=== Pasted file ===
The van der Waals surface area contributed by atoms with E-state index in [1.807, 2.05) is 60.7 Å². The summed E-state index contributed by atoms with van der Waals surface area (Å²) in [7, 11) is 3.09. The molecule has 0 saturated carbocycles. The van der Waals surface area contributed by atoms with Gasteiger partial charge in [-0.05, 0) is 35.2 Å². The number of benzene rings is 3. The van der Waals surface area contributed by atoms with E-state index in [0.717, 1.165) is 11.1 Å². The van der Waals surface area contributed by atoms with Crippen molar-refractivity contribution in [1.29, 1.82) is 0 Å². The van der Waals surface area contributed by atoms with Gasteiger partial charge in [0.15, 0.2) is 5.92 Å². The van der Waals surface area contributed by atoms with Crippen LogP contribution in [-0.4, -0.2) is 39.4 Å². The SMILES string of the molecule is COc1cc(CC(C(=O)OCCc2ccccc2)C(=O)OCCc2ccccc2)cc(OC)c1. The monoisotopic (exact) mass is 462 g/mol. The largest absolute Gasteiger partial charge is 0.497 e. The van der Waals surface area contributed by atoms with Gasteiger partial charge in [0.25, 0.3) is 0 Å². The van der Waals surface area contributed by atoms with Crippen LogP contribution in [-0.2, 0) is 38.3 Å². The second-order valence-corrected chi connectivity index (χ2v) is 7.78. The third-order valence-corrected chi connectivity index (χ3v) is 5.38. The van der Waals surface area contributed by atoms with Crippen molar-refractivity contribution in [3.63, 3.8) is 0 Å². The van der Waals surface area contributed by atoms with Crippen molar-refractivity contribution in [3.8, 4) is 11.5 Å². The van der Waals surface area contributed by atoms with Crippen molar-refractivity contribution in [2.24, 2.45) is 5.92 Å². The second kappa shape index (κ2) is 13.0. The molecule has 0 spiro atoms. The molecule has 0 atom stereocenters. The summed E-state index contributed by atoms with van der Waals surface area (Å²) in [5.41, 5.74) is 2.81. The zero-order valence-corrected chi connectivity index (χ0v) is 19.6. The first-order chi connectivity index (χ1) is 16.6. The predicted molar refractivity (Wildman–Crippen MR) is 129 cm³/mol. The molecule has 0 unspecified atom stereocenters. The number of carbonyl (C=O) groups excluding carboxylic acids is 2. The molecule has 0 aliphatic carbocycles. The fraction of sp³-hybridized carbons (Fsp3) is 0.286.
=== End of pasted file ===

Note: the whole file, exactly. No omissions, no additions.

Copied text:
The van der Waals surface area contributed by atoms with E-state index in [1.807, 2.05) is 60.7 Å². The summed E-state index contributed by atoms with van der Waals surface area (Å²) in [7, 11) is 3.09. The molecule has 0 saturated carbocycles. The van der Waals surface area contributed by atoms with Gasteiger partial charge in [-0.05, 0) is 35.2 Å². The number of benzene rings is 3. The van der Waals surface area contributed by atoms with E-state index in [0.717, 1.165) is 11.1 Å². The van der Waals surface area contributed by atoms with Crippen molar-refractivity contribution in [1.29, 1.82) is 0 Å². The van der Waals surface area contributed by atoms with Gasteiger partial charge in [0.15, 0.2) is 5.92 Å². The van der Waals surface area contributed by atoms with Crippen LogP contribution in [-0.4, -0.2) is 39.4 Å². The SMILES string of the molecule is COc1cc(CC(C(=O)OCCc2ccccc2)C(=O)OCCc2ccccc2)cc(OC)c1. The monoisotopic (exact) mass is 462 g/mol. The largest absolute Gasteiger partial charge is 0.497 e. The van der Waals surface area contributed by atoms with Gasteiger partial charge in [0.25, 0.3) is 0 Å². The van der Waals surface area contributed by atoms with Crippen LogP contribution in [-0.2, 0) is 38.3 Å². The second-order valence-corrected chi connectivity index (χ2v) is 7.78. The third-order valence-corrected chi connectivity index (χ3v) is 5.38. The van der Waals surface area contributed by atoms with Crippen molar-refractivity contribution in [3.63, 3.8) is 0 Å². The van der Waals surface area contributed by atoms with Crippen molar-refractivity contribution in [3.8, 4) is 11.5 Å². The van der Waals surface area contributed by atoms with Crippen molar-refractivity contribution in [2.24, 2.45) is 5.92 Å². The second kappa shape index (κ2) is 13.0. The molecule has 0 spiro atoms. The molecule has 0 atom stereocenters. The summed E-state index contributed by atoms with van der Waals surface area (Å²) in [5.41, 5.74) is 2.81. The zero-order valence-corrected chi connectivity index (χ0v) is 19.6. The first-order chi connectivity index (χ1) is 16.6. The predicted molar refractivity (Wildman–Crippen MR) is 129 cm³/mol. The molecule has 0 unspecified atom stereocenters. The number of carbonyl (C=O) groups excluding carboxylic acids is 2. The molecule has 0 aliphatic carbocycles. The fraction of sp³-hybridized carbons (Fsp3) is 0.286.